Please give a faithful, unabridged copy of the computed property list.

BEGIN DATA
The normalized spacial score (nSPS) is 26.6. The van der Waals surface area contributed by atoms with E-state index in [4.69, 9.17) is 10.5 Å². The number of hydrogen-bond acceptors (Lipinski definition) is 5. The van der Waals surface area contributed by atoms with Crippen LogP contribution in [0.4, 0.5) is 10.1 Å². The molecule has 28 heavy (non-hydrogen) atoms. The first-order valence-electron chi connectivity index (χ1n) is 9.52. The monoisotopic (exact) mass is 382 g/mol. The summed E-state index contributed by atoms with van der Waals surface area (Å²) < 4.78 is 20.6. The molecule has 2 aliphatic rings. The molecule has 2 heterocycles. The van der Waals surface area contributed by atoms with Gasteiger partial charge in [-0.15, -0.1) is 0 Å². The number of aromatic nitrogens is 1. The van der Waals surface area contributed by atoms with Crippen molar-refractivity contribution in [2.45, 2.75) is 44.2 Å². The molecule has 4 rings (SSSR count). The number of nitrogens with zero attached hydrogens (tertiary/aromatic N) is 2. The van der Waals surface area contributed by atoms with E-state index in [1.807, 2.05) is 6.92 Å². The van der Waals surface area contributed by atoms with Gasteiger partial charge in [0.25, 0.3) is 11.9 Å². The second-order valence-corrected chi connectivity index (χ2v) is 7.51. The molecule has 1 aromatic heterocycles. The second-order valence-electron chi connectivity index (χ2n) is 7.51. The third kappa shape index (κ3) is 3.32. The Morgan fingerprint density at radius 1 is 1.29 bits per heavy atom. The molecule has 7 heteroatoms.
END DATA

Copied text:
The normalized spacial score (nSPS) is 26.6. The van der Waals surface area contributed by atoms with E-state index in [4.69, 9.17) is 10.5 Å². The number of hydrogen-bond acceptors (Lipinski definition) is 5. The van der Waals surface area contributed by atoms with Crippen LogP contribution in [0.4, 0.5) is 10.1 Å². The molecule has 28 heavy (non-hydrogen) atoms. The first-order valence-electron chi connectivity index (χ1n) is 9.52. The monoisotopic (exact) mass is 382 g/mol. The summed E-state index contributed by atoms with van der Waals surface area (Å²) < 4.78 is 20.6. The molecule has 2 aliphatic rings. The molecule has 2 heterocycles. The van der Waals surface area contributed by atoms with Gasteiger partial charge in [-0.15, -0.1) is 0 Å². The number of aromatic nitrogens is 1. The van der Waals surface area contributed by atoms with Crippen molar-refractivity contribution in [2.45, 2.75) is 44.2 Å². The molecule has 4 rings (SSSR count). The number of nitrogens with zero attached hydrogens (tertiary/aromatic N) is 2. The van der Waals surface area contributed by atoms with E-state index in [1.807, 2.05) is 6.92 Å². The van der Waals surface area contributed by atoms with Gasteiger partial charge in [0.25, 0.3) is 11.9 Å². The second-order valence-corrected chi connectivity index (χ2v) is 7.51. The molecule has 1 aromatic heterocycles. The second-order valence-electron chi connectivity index (χ2n) is 7.51. The third kappa shape index (κ3) is 3.32. The Morgan fingerprint density at radius 1 is 1.29 bits per heavy atom. The molecule has 7 heteroatoms.